Genesis 12:1-4 † Psalm 121 † Romans 4:1-5, 13-17† John 3:1-17
Have you ever wondered why Nicodemus comes to Jesus at night? What do you suppose could be possible reasons for this?
It is a striking detail to include, especially given what he says next:
So Nicodemus knows that what is happening has everything to do with the presence and the power of God. It rings with truth. He knows it. Yet he appears to be sneaking around, keeping his identity protected, proceeding with caution, and maybe even a little fear. And did you notice, even though its just him, he says, “We”
Genesis 2:15-17, 3:1-7 † Psalm 32 † Romans 5:12-19 † Matthew 4:1-11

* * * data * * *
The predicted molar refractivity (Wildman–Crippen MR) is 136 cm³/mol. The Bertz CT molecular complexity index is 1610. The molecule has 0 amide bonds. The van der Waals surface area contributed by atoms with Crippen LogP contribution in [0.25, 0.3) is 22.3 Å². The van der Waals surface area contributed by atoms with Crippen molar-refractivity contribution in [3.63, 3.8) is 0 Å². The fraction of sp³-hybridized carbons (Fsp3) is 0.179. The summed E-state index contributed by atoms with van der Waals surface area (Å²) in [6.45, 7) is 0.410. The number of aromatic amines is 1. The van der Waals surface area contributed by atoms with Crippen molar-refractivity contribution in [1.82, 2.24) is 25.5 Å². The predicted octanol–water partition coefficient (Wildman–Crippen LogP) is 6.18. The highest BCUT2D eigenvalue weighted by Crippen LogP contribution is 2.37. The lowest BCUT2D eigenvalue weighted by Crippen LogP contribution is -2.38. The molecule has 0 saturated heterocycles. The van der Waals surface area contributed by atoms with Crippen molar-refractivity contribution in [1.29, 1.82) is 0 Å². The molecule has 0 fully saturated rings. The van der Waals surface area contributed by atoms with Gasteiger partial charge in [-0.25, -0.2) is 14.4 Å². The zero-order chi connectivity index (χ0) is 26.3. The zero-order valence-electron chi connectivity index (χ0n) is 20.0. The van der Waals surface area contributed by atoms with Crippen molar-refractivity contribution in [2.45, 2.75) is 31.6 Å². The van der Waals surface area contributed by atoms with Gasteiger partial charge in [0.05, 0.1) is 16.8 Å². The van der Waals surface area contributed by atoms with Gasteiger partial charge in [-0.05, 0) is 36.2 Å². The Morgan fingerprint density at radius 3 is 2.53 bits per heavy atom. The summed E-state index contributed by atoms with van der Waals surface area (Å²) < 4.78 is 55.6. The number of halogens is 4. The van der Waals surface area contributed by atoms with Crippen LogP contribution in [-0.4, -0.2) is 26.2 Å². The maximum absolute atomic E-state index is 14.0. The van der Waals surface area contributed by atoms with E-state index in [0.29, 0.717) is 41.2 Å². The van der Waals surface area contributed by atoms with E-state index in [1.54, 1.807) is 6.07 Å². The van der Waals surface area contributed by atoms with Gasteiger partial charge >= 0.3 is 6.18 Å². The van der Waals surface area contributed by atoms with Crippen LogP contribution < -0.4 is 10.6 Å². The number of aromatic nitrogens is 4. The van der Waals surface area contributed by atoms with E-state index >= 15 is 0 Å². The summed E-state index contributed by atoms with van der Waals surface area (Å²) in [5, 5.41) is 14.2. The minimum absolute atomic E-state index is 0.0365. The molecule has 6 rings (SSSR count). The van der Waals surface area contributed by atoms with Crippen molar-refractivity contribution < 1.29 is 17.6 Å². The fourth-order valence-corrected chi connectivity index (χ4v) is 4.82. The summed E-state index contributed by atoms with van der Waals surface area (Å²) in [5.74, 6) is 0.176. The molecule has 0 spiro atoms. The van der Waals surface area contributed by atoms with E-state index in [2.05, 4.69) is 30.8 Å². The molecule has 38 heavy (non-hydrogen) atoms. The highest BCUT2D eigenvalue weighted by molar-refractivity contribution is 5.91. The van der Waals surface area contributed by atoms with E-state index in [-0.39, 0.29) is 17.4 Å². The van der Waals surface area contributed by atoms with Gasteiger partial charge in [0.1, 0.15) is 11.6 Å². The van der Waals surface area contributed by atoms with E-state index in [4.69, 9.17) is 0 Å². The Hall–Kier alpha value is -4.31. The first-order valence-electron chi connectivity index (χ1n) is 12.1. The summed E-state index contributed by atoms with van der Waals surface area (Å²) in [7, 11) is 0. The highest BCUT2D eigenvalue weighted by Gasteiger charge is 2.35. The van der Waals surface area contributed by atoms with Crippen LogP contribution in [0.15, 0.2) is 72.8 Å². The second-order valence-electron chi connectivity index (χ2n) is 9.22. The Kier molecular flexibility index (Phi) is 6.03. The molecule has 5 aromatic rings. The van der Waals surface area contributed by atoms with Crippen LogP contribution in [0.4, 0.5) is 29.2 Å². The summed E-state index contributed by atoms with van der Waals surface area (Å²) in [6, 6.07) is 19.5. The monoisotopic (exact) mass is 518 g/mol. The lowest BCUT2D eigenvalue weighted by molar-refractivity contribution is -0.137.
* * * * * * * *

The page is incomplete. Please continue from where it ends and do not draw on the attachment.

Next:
Is sin a virus? Does it spread with contact or exposure from one person to the next to the next? Is it transmitted communally, somehow?
Perhaps it is the attention that we’re giving to COVID-19, the novel coronavirus outbreak creating growing concern throughout the world, that has me thinking about this connection. The Center for Disease Control and Prevention has stated that while the immediate health risk from COVID-19 is considered low for the general public in the United States, "current global circumstances suggest it is likely that this virus will cause a pandemic" and that more cases in the US will be identified.
The story is changing rapidly, as you surely know. I want you to know we are paying close attention, and thinking about how best to respond appropriately and reasonably to the most reliable and current information. And we trust that you are educating yourself, and considering how to respond according to your needs and resources—staying home if you have a fever, keeping yourself from potential transmission if your health is already compromised, practicing good hygiene.